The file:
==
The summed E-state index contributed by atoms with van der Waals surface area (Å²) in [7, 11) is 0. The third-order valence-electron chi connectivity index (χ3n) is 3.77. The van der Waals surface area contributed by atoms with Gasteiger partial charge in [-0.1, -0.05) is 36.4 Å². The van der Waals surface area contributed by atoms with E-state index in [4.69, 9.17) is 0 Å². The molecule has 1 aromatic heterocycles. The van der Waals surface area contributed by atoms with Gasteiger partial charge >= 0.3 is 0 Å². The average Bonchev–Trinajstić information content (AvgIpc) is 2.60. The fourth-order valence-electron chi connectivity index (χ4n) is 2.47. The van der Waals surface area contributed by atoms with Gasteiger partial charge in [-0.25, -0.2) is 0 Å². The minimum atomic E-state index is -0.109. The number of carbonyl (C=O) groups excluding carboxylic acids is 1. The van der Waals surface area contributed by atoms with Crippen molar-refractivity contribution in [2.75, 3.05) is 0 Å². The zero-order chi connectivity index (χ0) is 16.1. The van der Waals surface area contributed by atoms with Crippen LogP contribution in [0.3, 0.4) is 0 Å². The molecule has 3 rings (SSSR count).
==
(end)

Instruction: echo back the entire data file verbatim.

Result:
The summed E-state index contributed by atoms with van der Waals surface area (Å²) in [7, 11) is 0. The third-order valence-electron chi connectivity index (χ3n) is 3.77. The van der Waals surface area contributed by atoms with Gasteiger partial charge in [-0.1, -0.05) is 36.4 Å². The van der Waals surface area contributed by atoms with E-state index in [4.69, 9.17) is 0 Å². The molecule has 1 aromatic heterocycles. The van der Waals surface area contributed by atoms with Gasteiger partial charge >= 0.3 is 0 Å². The average Bonchev–Trinajstić information content (AvgIpc) is 2.60. The fourth-order valence-electron chi connectivity index (χ4n) is 2.47. The van der Waals surface area contributed by atoms with Gasteiger partial charge in [-0.25, -0.2) is 0 Å². The minimum atomic E-state index is -0.109. The number of carbonyl (C=O) groups excluding carboxylic acids is 1. The van der Waals surface area contributed by atoms with Crippen molar-refractivity contribution in [2.75, 3.05) is 0 Å². The zero-order chi connectivity index (χ0) is 16.1. The van der Waals surface area contributed by atoms with Crippen LogP contribution in [0.3, 0.4) is 0 Å². The molecule has 3 rings (SSSR count).